January marks the start of a new year, the start of many new resolutions, and most likely the start of a new dental insurance plan. Open enrollment changes made in late 2012 will be effective starting Jan. 1, 2013, so it’s good to know what these changes will mean once the year starts.
Dental insurance plans differ in what you pay for them, how much they cover, if there is a deductible and co-insurance and the annual maximum (the total amount they could possibly pay in a year). Employers negotiate these details to get the best rate, but nevertheless every year the cost for insurance goes up and the benefits go down. So it’s wise to know the five main types of dental insurance, as well as the most important aspects of them to consider.
This type of dental insurance allows you to visit any licensed dental provider, and receive benefits either directly or they can be sent straight to your provider. No network is needed and the provider changes his or her regular fee, the insurance pays a portion and the patient pays the difference. This is the plan with the least restrictions but also the most expensive to purchase.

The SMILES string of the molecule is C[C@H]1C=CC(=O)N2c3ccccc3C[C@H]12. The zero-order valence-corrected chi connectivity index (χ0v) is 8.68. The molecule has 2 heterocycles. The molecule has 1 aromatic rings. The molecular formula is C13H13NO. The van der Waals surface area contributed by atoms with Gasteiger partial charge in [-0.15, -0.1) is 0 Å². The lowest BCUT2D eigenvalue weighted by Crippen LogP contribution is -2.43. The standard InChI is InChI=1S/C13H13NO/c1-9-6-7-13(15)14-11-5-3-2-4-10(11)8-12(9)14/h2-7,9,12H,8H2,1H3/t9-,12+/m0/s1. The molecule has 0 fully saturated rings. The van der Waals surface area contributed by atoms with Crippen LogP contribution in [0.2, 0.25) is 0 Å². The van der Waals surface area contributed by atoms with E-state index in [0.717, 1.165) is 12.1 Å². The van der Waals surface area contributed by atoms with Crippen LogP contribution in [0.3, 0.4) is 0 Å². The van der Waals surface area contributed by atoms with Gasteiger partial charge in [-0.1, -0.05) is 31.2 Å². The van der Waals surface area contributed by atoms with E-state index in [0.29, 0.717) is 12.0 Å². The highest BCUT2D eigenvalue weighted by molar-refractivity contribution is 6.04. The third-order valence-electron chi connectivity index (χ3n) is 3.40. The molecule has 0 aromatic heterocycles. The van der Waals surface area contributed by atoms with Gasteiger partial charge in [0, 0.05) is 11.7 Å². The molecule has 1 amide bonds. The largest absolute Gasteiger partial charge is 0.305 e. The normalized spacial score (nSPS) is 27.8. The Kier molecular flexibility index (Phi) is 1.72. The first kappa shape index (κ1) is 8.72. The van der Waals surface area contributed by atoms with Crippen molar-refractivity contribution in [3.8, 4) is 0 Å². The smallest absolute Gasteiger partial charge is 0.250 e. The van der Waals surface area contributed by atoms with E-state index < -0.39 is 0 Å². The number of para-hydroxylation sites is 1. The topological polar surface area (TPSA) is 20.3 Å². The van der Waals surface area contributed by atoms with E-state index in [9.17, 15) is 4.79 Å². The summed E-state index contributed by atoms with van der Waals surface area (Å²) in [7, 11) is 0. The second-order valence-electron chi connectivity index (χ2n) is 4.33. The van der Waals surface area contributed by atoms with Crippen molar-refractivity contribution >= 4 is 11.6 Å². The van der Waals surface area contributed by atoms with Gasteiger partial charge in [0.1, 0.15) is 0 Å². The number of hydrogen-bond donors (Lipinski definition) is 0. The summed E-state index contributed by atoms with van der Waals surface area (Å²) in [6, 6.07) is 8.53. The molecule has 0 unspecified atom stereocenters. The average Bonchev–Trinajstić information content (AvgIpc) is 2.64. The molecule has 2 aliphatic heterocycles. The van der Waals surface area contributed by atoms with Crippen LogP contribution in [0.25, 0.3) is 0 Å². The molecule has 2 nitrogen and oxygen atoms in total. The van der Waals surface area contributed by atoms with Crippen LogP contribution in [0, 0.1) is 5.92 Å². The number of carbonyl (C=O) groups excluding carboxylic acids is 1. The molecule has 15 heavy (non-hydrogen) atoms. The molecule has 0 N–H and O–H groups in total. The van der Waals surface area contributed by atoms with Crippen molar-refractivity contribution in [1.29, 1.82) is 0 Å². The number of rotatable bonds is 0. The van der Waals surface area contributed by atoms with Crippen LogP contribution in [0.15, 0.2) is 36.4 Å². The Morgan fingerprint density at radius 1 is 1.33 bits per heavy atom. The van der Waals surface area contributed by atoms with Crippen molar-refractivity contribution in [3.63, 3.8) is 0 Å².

This is regular dental insurance with a hitch. Most PPO plans allow their patients to go to any licensed office. However, if a patient chooses a network provider they will potentially pay less out of pocket. These network providers are dental offices that have signed a contract with the insurance company stating the office will write off any difference between their regular fee and the insurance company contracted fee. This option can save a patient money, but can also cause a lot of confusion.
DMO/HMO Dental Coverage
This type of dental coverage is where you choose a dental provider, and their office is paid a small token payment each month for each patient on their list. A reduced fee is required when the patient sees the dentist. However, if the dental office is closed or the dentist is away, you have no benefits anywhere else.
Dental Discount Plans
These are the dental plans that you can sign up for online or with a postcard. You pay the discount plan a fee and they send you a list of dentists in your area that have agreed to give a discount. You pay for all of your services out-of-pocket, but at the reduced rate with some limit on the total amount of discount in a year.
MSA’s Medical Savings accounts and Direct Reimbursement plans
These plans are administered by an employer and allow patients to pre-pay for health care with before tax money or submit paid invoices for direct reimbursement. They may be available instead of dental coverage or in addition to dental plans.